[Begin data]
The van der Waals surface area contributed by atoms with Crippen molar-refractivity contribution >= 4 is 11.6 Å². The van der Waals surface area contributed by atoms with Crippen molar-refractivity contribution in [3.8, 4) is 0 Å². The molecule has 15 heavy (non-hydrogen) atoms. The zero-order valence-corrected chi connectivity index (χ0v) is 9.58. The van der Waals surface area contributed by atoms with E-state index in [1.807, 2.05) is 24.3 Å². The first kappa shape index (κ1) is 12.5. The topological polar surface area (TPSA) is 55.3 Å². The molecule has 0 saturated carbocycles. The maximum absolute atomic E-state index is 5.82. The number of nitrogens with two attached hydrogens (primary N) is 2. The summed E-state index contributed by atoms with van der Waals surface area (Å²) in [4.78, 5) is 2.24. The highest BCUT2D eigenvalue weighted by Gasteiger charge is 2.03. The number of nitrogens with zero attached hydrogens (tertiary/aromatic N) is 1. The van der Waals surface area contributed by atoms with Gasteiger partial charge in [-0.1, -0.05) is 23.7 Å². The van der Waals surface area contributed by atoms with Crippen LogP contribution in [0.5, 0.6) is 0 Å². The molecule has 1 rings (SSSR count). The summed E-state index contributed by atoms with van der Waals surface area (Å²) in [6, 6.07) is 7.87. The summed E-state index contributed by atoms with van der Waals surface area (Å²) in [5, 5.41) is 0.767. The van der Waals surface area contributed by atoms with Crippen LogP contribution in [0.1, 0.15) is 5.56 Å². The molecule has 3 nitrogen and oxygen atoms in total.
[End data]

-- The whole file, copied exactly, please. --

The van der Waals surface area contributed by atoms with Crippen molar-refractivity contribution >= 4 is 11.6 Å². The van der Waals surface area contributed by atoms with Crippen molar-refractivity contribution in [3.8, 4) is 0 Å². The molecule has 15 heavy (non-hydrogen) atoms. The zero-order valence-corrected chi connectivity index (χ0v) is 9.58. The van der Waals surface area contributed by atoms with E-state index in [1.807, 2.05) is 24.3 Å². The first kappa shape index (κ1) is 12.5. The topological polar surface area (TPSA) is 55.3 Å². The molecule has 0 saturated carbocycles. The maximum absolute atomic E-state index is 5.82. The number of nitrogens with two attached hydrogens (primary N) is 2. The summed E-state index contributed by atoms with van der Waals surface area (Å²) in [4.78, 5) is 2.24. The highest BCUT2D eigenvalue weighted by Gasteiger charge is 2.03. The number of nitrogens with zero attached hydrogens (tertiary/aromatic N) is 1. The van der Waals surface area contributed by atoms with Gasteiger partial charge in [-0.1, -0.05) is 23.7 Å². The van der Waals surface area contributed by atoms with Crippen LogP contribution in [0.5, 0.6) is 0 Å². The molecule has 1 rings (SSSR count). The summed E-state index contributed by atoms with van der Waals surface area (Å²) in [6, 6.07) is 7.87. The summed E-state index contributed by atoms with van der Waals surface area (Å²) in [5, 5.41) is 0.767. The van der Waals surface area contributed by atoms with Crippen LogP contribution in [0.1, 0.15) is 5.56 Å². The molecule has 3 nitrogen and oxygen atoms in total.